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6.7 What does "DNR" mean, and when can it be applied? (ER)




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This article is from the ER FAQ, by Rose Cooper cooper@acm.cse.msu.edu with numerous contributions by others.

6.7 What does "DNR" mean, and when can it be applied? (ER)

Recently, western medicine has been faced with a bit of a dilemma -- as
our population ages, people begin dying from protracted painful illnesses,
things that didn't happen when everybody died young from communicable
diseases. Now, conditions that didn't have a chance to manifest themselves
before are beginning to occur with more prevalence, and if they're terminal,
they tend to be extremely painful.

One of the fundamental goals of medicine is the relief from suffering,
and to that end, we spend a lot of time working on painkillers and methods
of analgesia. There are some neat ones, like the oral Fentanyl lolly-pops for
patients undergoing chemotherapy, and there are some wonderful drugs out
there to manage pain in just about every kind of case you're going to see.
But suffering is not pain, and pain is not necessarily suffering, so simply
handing out vials of morphine isn't going to relieve suffering.

Terminal patients suffer, there's no question about that. In the hopes
of relieving their suffering, some have elected to ask their doctors to sign
Do Not Resuscitate orders. A DNR is exactly that -- it is a set of
instructions that govern the management of a patient who is suffering from a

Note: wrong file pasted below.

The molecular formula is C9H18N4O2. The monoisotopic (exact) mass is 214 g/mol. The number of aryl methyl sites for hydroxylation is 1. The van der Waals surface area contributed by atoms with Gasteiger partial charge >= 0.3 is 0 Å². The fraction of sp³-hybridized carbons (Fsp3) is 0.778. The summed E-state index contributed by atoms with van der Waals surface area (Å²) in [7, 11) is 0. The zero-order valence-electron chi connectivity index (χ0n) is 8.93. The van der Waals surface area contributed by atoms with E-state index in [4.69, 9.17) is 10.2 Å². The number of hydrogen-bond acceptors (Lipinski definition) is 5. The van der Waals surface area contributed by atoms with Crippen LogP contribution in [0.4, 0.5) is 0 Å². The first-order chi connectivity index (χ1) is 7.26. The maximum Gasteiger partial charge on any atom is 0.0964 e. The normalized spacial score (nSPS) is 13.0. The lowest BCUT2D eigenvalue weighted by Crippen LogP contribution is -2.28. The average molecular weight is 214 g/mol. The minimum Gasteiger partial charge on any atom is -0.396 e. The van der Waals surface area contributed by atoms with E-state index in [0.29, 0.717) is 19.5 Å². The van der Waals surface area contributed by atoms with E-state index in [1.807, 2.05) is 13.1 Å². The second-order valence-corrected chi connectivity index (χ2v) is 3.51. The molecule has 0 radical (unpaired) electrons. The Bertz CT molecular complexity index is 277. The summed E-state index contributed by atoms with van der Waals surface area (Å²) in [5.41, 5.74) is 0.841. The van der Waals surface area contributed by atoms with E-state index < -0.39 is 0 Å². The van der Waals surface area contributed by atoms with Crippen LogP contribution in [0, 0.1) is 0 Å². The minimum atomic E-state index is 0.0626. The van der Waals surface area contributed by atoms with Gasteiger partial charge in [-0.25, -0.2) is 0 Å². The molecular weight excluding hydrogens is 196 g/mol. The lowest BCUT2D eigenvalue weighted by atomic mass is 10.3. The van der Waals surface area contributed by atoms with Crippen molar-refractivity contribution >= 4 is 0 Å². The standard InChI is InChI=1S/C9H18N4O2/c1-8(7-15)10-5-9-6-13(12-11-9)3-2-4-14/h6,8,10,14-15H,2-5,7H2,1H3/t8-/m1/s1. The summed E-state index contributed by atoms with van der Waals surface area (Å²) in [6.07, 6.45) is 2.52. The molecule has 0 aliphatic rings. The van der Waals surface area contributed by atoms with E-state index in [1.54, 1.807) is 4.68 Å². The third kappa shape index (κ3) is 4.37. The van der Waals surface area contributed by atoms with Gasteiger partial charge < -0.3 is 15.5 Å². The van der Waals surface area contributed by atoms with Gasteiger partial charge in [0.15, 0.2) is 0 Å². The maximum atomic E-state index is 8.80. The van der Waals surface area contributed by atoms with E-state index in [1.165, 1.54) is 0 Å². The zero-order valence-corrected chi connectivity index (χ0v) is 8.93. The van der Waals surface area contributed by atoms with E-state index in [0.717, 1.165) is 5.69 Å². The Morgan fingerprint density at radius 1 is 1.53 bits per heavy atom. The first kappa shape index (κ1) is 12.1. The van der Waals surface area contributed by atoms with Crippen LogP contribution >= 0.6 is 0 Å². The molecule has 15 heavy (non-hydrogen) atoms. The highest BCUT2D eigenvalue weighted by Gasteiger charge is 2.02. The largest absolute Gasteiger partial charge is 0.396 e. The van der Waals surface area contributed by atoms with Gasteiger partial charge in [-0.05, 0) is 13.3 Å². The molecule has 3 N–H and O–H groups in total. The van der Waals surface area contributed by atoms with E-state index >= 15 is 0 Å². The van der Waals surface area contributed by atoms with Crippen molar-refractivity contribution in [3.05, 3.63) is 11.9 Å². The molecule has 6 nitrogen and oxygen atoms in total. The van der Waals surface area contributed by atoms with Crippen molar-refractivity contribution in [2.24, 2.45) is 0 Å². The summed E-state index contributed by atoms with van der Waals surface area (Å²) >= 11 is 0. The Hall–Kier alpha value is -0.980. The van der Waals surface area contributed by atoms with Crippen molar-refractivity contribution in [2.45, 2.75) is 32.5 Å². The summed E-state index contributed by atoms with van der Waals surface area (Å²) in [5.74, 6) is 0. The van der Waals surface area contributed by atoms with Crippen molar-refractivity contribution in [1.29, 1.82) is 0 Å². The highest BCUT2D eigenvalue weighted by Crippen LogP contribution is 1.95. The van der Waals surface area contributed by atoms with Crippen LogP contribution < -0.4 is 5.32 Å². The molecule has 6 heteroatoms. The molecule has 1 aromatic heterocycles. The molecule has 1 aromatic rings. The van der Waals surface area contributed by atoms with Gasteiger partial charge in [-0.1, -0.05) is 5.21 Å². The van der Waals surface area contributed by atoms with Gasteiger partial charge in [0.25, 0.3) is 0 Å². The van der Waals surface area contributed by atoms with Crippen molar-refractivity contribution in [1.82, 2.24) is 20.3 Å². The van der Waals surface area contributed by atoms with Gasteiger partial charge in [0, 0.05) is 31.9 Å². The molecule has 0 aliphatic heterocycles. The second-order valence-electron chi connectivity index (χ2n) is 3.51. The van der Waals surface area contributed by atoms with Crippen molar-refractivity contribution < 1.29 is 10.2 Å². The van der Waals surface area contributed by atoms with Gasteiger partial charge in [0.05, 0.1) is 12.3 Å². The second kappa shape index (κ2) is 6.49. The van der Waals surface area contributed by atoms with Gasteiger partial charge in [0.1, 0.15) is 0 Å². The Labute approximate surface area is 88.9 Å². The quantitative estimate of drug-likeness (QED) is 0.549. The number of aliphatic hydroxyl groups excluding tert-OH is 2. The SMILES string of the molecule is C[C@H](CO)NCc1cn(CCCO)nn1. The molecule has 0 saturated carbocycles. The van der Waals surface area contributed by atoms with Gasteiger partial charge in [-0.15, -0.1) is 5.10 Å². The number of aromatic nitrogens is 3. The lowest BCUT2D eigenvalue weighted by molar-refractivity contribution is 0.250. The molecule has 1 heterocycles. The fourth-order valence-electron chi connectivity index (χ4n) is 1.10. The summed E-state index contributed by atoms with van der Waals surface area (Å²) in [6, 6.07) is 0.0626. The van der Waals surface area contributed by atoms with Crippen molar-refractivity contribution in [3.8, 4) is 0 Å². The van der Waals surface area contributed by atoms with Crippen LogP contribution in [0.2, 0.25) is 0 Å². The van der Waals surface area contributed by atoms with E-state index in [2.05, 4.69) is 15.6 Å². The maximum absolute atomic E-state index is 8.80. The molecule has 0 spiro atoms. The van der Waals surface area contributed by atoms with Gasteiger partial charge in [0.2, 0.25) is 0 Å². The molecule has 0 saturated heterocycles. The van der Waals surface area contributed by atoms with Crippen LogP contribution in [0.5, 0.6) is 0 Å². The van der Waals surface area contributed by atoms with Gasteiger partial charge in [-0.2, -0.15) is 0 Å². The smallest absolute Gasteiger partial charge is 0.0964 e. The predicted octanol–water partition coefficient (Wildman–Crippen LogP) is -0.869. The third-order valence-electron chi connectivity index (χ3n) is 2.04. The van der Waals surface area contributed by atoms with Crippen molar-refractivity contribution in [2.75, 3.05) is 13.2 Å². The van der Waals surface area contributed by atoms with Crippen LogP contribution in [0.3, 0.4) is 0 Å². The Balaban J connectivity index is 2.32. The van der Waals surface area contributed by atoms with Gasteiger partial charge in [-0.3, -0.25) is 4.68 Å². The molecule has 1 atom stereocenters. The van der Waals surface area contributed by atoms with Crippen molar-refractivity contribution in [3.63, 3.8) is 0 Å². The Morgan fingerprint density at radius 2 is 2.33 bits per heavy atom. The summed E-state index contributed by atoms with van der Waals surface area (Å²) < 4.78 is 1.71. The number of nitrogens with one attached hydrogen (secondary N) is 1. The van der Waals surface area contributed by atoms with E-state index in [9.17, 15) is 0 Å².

terminal condition. You'll sometimes hear these called "no-codes" or
"no-coders." In plain English, a DNR means "Let me die," but since it is a
medical and legal document, it can't be that simple.

And the execution of one never is. A DNR isn't a living will, and in
order to be valid (at least in British Columbia), it has to be written, dated
and signed by the issuing physician. Our ambulance crews and ED staff are
instructed to disregard a DNR if there's any question as to whether or not
it's valid. I believe this to be true of just about all DNR policies in
place today. (Put simply, in the absence of contrary instructions from a
physician, you're getting resuscitated. Sorry.) DNRs do not constitute the
withholding of basic life support functions -- like, say, food or water.

On the alt.tv.er newsgroup, Marny Helfrich writes:

"It was the episode (Ghosts, I think) where Maggie and Jeanie
treat an old lady with end stage Lou Gehrig's disease and a
signed DNR who overdosed on her tricylics (anti-depressent
medication). Maggie is in favor of just letting her go since
she has a DNR and is 'veggie', but Jeannie, who is running the
case, [well, not really. -ms] says 'Do Not Resuscitate' doesn't
mean 'Do Not Treat'. (it means no calling a code (if the patient
arrests), no CPR, no intubation, no shocks, no epi, no thoracotomy,
etc.) and no extraordinary measures like intubation. Jeannie also
says 'We resuscitate suicides. _All_ suicides.'

The issue of who is and isn't DNR and what it means comes up a
lot on the show, actually:

-- the woman in True Lies with cardiac myopathy who refuses
treatment and whose daughter has to watch her die.
-- Jad Heuston in "Whose Appy Now," who wants to be DNR but
whose mother doesn't want to let him die
-- Mr. Johnson in "Let the Games Begin" (or "Don't Ask, Don't
Tell") whose chart they can't find until after Mark has
already put him on a vent.
-- The guy in Ambush with the advanced Esophogeal cancer whose
neighbor paniced and called 911; they didn't know he was DNR
until the teenage wife came in."

In reality, the DNR issue is very muddy, and is of particular concern to
emergency workers who often have to make decisions about the management of a
patient without having anything beyond the immediate history. It's only going
to get more complicated and less clear as time goes on.

 

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